Ambassador lashed out at Lithuanians

  • 2005-03-23
  • By The Baltic Times
VILNIUS 's Russia's Ambassador Boris Cepov lashed out at Lithuania in an interview, saying it isn't a country but a rally of brawlers who like to badmouth one another.

"Many decisions are followed by scandals and a bad atmosphere 's someone has eavesdropped, squealed on someone else. I have a feeling that this is not a country but a place for rally of scandal-living brawlers," he was quoted as saying in an interview with the daily Respublika.

"People run around looking for compromising material, and when they find it they wait for the right moment to publicize it. Then everyone is dirty and happy that none of them is clean," he continued.

The ambassador's comments come days after he wrote a scathing response to Lietuvos Rytas, the leading newspaper, after the paper speculated that he was admonished for his failure to convince Lithuanian President Valdas Adamkus to go to Moscow for the May 9 Victory Day celebrations.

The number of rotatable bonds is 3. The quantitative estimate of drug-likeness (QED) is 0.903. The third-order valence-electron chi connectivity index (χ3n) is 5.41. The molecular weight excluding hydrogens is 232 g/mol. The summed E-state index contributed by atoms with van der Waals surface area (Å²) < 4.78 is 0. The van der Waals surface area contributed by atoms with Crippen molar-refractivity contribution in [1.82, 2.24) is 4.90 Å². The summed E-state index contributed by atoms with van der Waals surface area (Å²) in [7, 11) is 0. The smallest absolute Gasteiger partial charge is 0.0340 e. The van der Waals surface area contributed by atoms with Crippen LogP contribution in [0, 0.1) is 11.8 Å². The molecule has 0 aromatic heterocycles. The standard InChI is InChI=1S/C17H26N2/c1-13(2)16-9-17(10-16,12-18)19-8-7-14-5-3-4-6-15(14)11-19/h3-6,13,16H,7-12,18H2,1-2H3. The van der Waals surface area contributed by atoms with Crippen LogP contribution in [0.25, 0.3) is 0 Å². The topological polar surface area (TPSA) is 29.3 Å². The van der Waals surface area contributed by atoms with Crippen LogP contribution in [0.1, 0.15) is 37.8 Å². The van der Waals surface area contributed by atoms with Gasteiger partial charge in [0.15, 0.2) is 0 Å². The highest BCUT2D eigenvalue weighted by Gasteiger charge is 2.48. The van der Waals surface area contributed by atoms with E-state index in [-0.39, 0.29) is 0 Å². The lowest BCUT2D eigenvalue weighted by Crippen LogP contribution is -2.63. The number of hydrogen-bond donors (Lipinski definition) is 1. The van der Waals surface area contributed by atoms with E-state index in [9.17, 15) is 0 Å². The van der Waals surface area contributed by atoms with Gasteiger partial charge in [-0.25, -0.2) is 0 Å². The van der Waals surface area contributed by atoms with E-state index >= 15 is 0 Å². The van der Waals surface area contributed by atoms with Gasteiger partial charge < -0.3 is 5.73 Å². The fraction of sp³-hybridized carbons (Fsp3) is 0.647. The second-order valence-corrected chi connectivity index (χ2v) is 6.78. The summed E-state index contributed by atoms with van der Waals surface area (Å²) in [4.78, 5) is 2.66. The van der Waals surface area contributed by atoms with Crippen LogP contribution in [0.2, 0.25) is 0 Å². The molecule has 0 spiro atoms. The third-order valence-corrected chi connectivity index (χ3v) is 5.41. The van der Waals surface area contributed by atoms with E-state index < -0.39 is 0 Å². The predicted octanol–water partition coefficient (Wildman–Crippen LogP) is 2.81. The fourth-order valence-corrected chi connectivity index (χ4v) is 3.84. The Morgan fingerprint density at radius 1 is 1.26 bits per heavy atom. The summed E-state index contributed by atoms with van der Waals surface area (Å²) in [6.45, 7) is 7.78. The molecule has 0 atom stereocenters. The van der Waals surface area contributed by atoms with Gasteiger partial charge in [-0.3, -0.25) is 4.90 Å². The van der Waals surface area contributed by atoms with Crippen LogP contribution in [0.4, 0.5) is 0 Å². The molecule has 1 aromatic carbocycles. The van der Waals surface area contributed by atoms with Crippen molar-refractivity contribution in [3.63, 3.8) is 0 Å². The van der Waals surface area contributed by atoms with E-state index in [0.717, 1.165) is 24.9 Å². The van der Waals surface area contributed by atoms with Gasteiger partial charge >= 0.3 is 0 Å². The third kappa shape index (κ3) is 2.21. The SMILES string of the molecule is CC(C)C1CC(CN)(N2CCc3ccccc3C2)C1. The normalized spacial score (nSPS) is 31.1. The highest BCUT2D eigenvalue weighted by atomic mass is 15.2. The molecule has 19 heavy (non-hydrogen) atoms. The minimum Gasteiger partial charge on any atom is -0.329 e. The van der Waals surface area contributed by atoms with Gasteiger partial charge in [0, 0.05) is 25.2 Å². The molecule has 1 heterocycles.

In the interview, Cepov suggested that if Russians were better informed about developments in Lithuania they would be "dispirited by the fact that anti-Russian spice is everywhere, that Russians are held to blame for everything."

"The hand of Moscow, the KGB spies are always up to no good. That is a child's sickness, only Lithuania is unable to get over it, and therefore it is Russians that are to blame for everything every time," he said.

Asked about Adamkus' decision not to go to Moscow, the ambassador said that "the president is a welcome and honored guest" and the "invitation provided an excellent opportunity to take a huge step forward in developing our relations."

The ambassador said it was unlikely there would be any consequences of the refusal.

"We should not be much disheartened about it, as history will not end on May 9 and we will still coexist as neighbors," he said.

Speaking of recent speculation, particularly from Parliamentary Speaker Arturas Paulauskas, that Russian diplomats were working too close to Lithuanian lawmakers, Cepov said, "That is not politically correct. Our diplomats follow the parliament's rules in their behavior."

"So far there are no restrictions, as they would be absurd. A ban for diplomats to ask, to inquire 's well, that is a new thing in diplomatic practice. Are you going to seek patent for this 'novelty'?" the ambassador asked rhetorically.

Last week Foreign Minister Antanas Valionis mentioned possible deportation of an unidentified Russian diplomat from Vilnius.